Our Unity - A New View

Renee Sell – New Zealand

There’s a wonderful parable from The Tibetan Book of the Living and Dying that goes like this:

Patrol Rinpoche tells the story of an old frog who had lived all his life in a dank well. One day a frog from the sea paid him a visit. “Where do you come from?” asked the frog in the well. “From the great ocean,” he replied. “How big is your ocean?” “It’s gigantic.” “You mean about a quarter of the size of my well here?” “Bigger.” “Bigger? You mean half as big?” “No, even bigger.” “Is it . . . as big as this well?” “There’s no comparison.” “That’s impossible! I’ve got to see this for myself.” They set off together. When the frog from the well saw the ocean, it was such a shock that his head just exploded into pieces.

Read more: Our Unity - A New View

Our Unity - About Unity (very subjective reflections)

Thomas Martinovich – Hungary

Theosophy Our Unity Thomas Martinovich 2

Don’t worry – you can’t fall out of the Universe!” (by an unknown sage)

The main teaching of (modern) Theosophy is that the whole world – including us, as parts of it – is one: a complete unity, without any separated parts. But to experience it as a reality is quite difficult. Why?

Read more: Our Unity - About Unity (very subjective reflections)

Our Unity - A Hundred Buddhas

Patrizia Calvi – Italy

Theosophy Our Unity Pat Calvi 2

If through the Hall of Wisdom, thou wouldst reach the Vale of Bliss, Disciple, close fast thy senses against the great dire heresy of Separateness that weans thee from the rest” (The Voice of Silence, v. 37).

The divisions within the Theosophical movement are a fact that is certainly in conflict with the principle of universal brotherhood without distinctions. These divisions cause inconvenience to our conscience and entail a sense of failure in our living testing of that principle.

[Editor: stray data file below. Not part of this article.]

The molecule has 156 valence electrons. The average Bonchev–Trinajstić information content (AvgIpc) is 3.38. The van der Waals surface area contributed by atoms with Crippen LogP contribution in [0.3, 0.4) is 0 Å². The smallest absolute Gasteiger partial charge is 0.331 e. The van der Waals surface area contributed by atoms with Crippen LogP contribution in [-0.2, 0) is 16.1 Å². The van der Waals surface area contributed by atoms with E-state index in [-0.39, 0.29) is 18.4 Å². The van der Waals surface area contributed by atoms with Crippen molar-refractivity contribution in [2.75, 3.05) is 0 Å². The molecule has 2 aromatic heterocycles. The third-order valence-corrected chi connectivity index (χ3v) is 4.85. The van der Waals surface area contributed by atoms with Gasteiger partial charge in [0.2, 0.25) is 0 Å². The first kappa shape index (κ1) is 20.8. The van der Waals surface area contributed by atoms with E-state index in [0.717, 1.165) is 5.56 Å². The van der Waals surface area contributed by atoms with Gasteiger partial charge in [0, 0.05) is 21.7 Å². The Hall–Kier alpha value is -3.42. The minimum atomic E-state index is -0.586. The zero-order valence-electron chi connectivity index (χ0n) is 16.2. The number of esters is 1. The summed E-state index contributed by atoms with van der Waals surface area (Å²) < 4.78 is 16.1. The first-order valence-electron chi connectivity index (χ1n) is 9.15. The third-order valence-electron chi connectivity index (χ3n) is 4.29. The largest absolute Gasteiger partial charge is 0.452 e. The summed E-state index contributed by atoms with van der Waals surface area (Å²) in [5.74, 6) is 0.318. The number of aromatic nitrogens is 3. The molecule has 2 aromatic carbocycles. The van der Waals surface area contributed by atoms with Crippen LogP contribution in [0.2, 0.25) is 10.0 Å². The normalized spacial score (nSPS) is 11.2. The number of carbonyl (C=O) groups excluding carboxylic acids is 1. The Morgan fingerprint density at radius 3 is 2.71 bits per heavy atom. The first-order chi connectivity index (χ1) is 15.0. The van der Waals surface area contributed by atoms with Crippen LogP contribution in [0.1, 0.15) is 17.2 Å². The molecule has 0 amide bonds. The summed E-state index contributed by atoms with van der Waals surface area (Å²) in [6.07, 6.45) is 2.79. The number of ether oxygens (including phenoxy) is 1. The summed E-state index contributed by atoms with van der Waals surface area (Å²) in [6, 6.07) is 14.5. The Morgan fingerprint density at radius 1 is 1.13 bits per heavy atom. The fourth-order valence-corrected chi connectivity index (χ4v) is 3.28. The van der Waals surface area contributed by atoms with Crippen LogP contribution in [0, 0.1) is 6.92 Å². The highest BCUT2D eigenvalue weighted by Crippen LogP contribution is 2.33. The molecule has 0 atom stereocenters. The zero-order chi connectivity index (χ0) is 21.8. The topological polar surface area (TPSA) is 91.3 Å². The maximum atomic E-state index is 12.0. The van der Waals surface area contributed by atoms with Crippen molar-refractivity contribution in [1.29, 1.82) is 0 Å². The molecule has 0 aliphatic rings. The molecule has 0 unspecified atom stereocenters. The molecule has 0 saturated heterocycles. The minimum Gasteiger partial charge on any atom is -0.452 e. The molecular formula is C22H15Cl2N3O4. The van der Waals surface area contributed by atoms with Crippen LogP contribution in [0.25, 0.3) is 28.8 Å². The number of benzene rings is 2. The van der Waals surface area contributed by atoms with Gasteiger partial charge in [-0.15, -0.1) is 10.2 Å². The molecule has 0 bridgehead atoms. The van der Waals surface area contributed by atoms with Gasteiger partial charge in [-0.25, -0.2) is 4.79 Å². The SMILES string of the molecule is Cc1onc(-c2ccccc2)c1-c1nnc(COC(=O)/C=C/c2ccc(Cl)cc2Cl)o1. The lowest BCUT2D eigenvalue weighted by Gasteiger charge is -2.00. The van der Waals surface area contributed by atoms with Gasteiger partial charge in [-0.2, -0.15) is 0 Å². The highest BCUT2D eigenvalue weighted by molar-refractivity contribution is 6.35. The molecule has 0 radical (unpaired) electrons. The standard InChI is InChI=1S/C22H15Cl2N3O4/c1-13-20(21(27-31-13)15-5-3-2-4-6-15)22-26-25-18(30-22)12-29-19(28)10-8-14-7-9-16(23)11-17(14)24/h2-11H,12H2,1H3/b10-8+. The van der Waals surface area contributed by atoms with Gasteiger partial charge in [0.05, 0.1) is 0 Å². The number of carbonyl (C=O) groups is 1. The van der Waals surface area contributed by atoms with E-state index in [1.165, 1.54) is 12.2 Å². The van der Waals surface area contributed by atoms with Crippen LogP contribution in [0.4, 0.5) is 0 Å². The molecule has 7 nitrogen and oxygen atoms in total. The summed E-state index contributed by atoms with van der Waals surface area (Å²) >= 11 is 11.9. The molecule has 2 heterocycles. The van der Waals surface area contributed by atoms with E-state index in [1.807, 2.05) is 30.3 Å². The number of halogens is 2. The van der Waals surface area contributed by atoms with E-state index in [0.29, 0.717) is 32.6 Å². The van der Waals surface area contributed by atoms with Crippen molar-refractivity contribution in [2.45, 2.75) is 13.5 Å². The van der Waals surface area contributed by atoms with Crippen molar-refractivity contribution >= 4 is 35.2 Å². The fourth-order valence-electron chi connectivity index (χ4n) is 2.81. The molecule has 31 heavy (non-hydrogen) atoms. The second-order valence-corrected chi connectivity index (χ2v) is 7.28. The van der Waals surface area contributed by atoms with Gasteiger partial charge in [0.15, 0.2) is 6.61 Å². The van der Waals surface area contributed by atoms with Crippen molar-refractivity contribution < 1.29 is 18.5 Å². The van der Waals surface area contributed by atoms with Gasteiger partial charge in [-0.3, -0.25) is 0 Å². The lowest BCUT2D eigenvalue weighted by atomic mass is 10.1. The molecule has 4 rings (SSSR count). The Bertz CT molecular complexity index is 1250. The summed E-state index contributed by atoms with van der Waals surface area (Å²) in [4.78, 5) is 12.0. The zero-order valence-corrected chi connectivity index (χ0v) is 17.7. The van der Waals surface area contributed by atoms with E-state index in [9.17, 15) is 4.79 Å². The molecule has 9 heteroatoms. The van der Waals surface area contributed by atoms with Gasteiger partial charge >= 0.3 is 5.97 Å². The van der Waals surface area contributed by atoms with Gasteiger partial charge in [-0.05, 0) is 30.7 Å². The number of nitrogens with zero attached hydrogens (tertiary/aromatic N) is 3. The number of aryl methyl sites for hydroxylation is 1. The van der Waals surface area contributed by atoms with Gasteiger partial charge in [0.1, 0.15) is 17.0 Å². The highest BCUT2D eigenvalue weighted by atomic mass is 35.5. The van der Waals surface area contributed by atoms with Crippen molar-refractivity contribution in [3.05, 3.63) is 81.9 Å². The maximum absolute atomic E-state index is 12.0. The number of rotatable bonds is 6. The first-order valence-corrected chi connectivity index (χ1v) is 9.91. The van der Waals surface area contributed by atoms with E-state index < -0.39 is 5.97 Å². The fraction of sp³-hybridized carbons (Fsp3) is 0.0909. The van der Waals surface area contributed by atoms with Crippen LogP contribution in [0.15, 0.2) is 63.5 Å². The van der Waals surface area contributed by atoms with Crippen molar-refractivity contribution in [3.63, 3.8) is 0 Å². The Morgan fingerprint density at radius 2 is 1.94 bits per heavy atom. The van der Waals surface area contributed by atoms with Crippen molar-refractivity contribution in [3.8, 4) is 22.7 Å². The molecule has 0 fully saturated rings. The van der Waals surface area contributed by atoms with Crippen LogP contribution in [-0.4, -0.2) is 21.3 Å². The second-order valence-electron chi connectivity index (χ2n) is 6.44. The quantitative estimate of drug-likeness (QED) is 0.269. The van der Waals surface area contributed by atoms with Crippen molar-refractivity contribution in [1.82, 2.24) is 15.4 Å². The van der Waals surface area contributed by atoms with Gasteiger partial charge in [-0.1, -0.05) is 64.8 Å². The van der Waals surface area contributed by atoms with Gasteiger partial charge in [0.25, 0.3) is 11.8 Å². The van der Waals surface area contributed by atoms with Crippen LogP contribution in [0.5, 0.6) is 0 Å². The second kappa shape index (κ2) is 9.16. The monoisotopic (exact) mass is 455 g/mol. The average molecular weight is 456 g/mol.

Read more: Our Unity - A Hundred Buddhas

Our Unity - Our Theosophical Unity

Janet Lee – UK

Theosophy Our Unity Janet Lee 2

"The fault, dear Brutus, is not in our stars,
But in ourselves, that we are underlings.”
Julius Caesar (1.2, lines 140-141)

Shakespeare’s Roman play is about equality, political balance and brotherhood, and the deep problems and conflicts that arise when some claim moral and actual superiority above others and when we each claim we are all good and faultless! Conversely, H.P.B. comes across as a woman who understood herself very well, particularly aware of her own failings and her weaknesses, so that in her own way she was a very integrated person, and therein is her strength and her authority. She was uniquely and authentically herself, and she knew her own imperfections. As above, so below: as without, so within. As Theosophists, we cannot hope to be unified with each other, as the universal brotherhood, if each of us cannot find that inner unity within ourselves.

Read more: Our Unity - Our Theosophical Unity

Our Unity - Spiritual Unity and Cross-Pollination

Joop Smits – the Netherlands

Theosophy Our Unity 2 Joop Smits 

Unity has often been on the agenda of international gatherings of Theosophists. Based on Theosophy, there is no real discussion about the concept of Spiritual Unity. Therefore this forms a common basis for cooperation between various Theosophical organizations. During international gatherings of last 4 years there were fruitful dialogues on how to give Theosophy the rightful place in the world.

Read more: Our Unity - Spiritual Unity and Cross-Pollination

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